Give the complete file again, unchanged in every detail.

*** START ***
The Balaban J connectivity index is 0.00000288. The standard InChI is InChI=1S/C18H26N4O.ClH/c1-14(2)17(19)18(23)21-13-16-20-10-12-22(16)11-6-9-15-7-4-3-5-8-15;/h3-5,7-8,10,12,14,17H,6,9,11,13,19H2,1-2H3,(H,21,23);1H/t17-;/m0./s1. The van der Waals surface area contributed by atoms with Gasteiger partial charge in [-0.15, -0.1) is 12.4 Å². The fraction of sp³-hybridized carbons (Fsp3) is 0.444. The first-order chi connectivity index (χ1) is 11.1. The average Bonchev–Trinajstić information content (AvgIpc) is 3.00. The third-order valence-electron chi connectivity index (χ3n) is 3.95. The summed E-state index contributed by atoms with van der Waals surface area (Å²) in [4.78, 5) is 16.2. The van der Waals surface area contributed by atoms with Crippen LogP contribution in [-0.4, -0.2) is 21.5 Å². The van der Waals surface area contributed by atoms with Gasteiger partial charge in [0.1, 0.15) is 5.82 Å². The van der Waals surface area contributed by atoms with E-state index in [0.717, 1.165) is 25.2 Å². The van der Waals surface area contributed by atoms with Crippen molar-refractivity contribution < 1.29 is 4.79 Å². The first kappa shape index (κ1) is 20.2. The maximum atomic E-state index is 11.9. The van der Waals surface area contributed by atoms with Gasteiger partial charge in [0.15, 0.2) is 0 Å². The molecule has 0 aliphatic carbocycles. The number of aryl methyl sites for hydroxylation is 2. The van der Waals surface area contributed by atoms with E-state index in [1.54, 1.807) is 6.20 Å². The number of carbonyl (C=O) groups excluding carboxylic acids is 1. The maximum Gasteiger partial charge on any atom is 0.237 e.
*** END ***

The Balaban J connectivity index is 0.00000288. The standard InChI is InChI=1S/C18H26N4O.ClH/c1-14(2)17(19)18(23)21-13-16-20-10-12-22(16)11-6-9-15-7-4-3-5-8-15;/h3-5,7-8,10,12,14,17H,6,9,11,13,19H2,1-2H3,(H,21,23);1H/t17-;/m0./s1. The van der Waals surface area contributed by atoms with Gasteiger partial charge in [-0.15, -0.1) is 12.4 Å². The fraction of sp³-hybridized carbons (Fsp3) is 0.444. The first-order chi connectivity index (χ1) is 11.1. The average Bonchev–Trinajstić information content (AvgIpc) is 3.00. The third-order valence-electron chi connectivity index (χ3n) is 3.95. The summed E-state index contributed by atoms with van der Waals surface area (Å²) in [4.78, 5) is 16.2. The van der Waals surface area contributed by atoms with Crippen LogP contribution in [-0.4, -0.2) is 21.5 Å². The van der Waals surface area contributed by atoms with Gasteiger partial charge in [0.1, 0.15) is 5.82 Å². The van der Waals surface area contributed by atoms with E-state index in [0.717, 1.165) is 25.2 Å². The van der Waals surface area contributed by atoms with Crippen molar-refractivity contribution < 1.29 is 4.79 Å². The first kappa shape index (κ1) is 20.2. The maximum atomic E-state index is 11.9. The van der Waals surface area contributed by atoms with Gasteiger partial charge in [0.15, 0.2) is 0 Å². The molecule has 0 aliphatic carbocycles. The number of aryl methyl sites for hydroxylation is 2. The van der Waals surface area contributed by atoms with E-state index in [1.54, 1.807) is 6.20 Å². The number of carbonyl (C=O) groups excluding carboxylic acids is 1. The maximum Gasteiger partial charge on any atom is 0.237 e.